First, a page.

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Minorities in HMOs Less Likely to Receive Colon Cancer Surveillance

Minorities in HMOs Less Likely to Receive Colon Cancer Surveillance

SAN DIEGO—Despite the egalitarian nature of health maintenance organizations (HMOs), minority and low-income patients enrolled in such plans may not receive the same colorectal cancer surveillance care as whites and higher income patients.

Tamir Ben-Menachem, MD, director of endoscopy, Henry Ford Hospital, Detroit, and Jennifer Elston-Lafata, PhD, director of the Center for Health Services Research, reported these findings at the American Gastro-enterological Association (AGA) annual meeting, held during the Digestive Disease Week conference.

Dr. Ben-Menachem and his colleagues decided to take a look at HMO population care after reading reports that colorectal cancer screening rates are lower in minority Medicare patients. “We sought to find out if patients in a full-service HMO environment received similar post-treatment surveillance care,” he said. “With full coverage, money shouldn’t be an issue.”

The researchers utilized a 500,000-member cancer registry and identified HMO patients diagnosed with stage I, II, or III colorectal cancer between 1990 and 1995. Claims data were used to gather information about the frequency and timing of tests used to detect local recurrence (colonoscopy, sigmoidoscopy, and air contrast barium enema) or metasta-ses (CEA, liver enzyme, chest x-ray, bone scan, and CT scan).

A total of 251 patients with an average age of 65 were studied from the time of treatment until recurrence, death, or disenrollment from the HMO, or until the end of 1997. Of these patients, 63% were white, 34% were black, and 62% were men. Dr. Ben-Menachem said that the rates of local recurrence, metastatic disease, and mortality were similar among the various demographic groups.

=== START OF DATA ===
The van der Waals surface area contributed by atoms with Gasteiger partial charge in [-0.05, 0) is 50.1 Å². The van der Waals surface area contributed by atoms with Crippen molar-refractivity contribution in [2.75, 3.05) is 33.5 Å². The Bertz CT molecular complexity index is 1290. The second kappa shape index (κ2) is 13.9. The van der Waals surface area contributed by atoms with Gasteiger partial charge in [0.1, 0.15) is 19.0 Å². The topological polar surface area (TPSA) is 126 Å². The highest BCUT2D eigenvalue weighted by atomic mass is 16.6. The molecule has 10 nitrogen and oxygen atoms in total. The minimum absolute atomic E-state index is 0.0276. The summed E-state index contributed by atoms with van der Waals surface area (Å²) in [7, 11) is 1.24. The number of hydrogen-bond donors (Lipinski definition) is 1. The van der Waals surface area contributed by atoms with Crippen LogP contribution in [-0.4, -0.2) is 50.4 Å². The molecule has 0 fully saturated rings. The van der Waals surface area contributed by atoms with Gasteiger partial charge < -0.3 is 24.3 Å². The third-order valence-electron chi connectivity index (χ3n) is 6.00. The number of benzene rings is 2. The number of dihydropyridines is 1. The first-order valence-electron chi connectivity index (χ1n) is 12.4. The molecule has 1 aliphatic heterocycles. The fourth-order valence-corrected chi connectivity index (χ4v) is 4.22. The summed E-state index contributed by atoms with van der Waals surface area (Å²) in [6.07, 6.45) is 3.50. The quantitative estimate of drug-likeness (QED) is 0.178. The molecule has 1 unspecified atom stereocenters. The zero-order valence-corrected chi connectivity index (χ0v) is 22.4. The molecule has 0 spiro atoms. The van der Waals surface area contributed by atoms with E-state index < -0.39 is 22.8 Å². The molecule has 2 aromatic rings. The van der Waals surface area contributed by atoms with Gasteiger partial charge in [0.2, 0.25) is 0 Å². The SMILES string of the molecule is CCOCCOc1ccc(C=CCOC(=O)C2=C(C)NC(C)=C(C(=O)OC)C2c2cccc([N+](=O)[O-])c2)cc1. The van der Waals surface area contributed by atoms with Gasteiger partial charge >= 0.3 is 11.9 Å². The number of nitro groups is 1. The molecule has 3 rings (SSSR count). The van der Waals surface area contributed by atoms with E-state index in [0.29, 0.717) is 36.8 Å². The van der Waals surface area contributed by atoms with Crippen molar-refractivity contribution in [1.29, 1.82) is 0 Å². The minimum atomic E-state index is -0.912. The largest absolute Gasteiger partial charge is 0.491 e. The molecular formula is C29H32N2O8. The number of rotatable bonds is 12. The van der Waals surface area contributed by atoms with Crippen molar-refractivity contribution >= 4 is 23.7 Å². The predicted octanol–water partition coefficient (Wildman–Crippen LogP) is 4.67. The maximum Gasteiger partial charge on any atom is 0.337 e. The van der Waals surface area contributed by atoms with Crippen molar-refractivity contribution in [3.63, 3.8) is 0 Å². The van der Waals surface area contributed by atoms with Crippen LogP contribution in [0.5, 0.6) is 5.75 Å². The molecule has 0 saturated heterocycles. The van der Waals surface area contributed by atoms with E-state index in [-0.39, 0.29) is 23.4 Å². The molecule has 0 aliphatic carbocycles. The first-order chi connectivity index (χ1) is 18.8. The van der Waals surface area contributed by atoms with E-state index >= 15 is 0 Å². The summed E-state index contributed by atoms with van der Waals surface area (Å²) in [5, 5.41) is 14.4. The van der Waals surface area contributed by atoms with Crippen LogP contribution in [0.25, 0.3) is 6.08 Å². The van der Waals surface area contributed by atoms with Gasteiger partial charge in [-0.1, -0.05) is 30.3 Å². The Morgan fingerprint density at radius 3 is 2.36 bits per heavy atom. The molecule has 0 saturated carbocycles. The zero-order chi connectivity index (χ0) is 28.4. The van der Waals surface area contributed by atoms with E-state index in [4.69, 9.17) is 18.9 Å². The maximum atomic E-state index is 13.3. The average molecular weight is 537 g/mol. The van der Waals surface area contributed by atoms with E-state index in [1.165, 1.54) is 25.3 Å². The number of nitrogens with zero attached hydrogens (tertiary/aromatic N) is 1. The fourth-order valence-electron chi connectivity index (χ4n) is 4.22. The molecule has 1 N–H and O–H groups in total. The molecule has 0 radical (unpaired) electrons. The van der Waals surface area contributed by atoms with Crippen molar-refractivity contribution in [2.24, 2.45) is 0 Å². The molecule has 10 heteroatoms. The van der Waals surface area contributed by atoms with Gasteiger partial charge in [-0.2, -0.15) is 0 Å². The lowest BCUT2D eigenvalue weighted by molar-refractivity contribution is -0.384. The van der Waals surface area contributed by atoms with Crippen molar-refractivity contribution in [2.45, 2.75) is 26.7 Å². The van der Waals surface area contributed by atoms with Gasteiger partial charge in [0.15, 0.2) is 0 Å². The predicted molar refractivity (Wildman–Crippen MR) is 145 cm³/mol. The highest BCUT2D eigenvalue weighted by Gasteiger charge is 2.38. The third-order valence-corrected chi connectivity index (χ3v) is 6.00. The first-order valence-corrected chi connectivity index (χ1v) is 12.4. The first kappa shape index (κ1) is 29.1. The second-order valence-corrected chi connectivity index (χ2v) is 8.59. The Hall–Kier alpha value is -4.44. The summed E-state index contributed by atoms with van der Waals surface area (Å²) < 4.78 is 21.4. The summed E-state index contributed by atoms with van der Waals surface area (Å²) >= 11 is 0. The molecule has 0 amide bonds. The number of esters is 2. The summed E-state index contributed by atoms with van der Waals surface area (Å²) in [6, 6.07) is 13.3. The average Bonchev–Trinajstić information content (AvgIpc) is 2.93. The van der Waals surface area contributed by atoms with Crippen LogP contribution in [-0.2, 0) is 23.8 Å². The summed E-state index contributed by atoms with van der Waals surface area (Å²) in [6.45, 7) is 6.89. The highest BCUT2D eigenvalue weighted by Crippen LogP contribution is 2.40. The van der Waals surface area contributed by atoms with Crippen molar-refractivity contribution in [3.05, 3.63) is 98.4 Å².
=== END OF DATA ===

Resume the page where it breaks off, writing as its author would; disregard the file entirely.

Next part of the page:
A complete examination of the colon was performed in 49% of all patients at the 1-year mark, and in 78% by 5 years. Younger patients, whites, and higher-income patients were more likely to receive a complete colon examination than were older patients, blacks, or patients with lower incomes.

The average cost of medical care per patient over the 8-year follow-up period was $35,441 for whites and $24,299 for blacks.

“There were two major differences we found between how patients received treatment—race and median income,” Dr. Ben-Menachem said. “We were a little surprised. Despite equal health care coverage and equal access to physicians, patients were not utilizing the same ser-vices. Perhaps we’re not doing a good job of explaining why they need follow-up care. Maybe there are cultural issues and they don’t trust us. It’s a tough question to answer.”

Drs. Ben-Menachem and Elston-Lafata further commented that “there is much we still do not know about why these differences exist for both HMO and Medicare patients. Research to help us understand this important question is currently underway at Henry Ford Hospital.”

 
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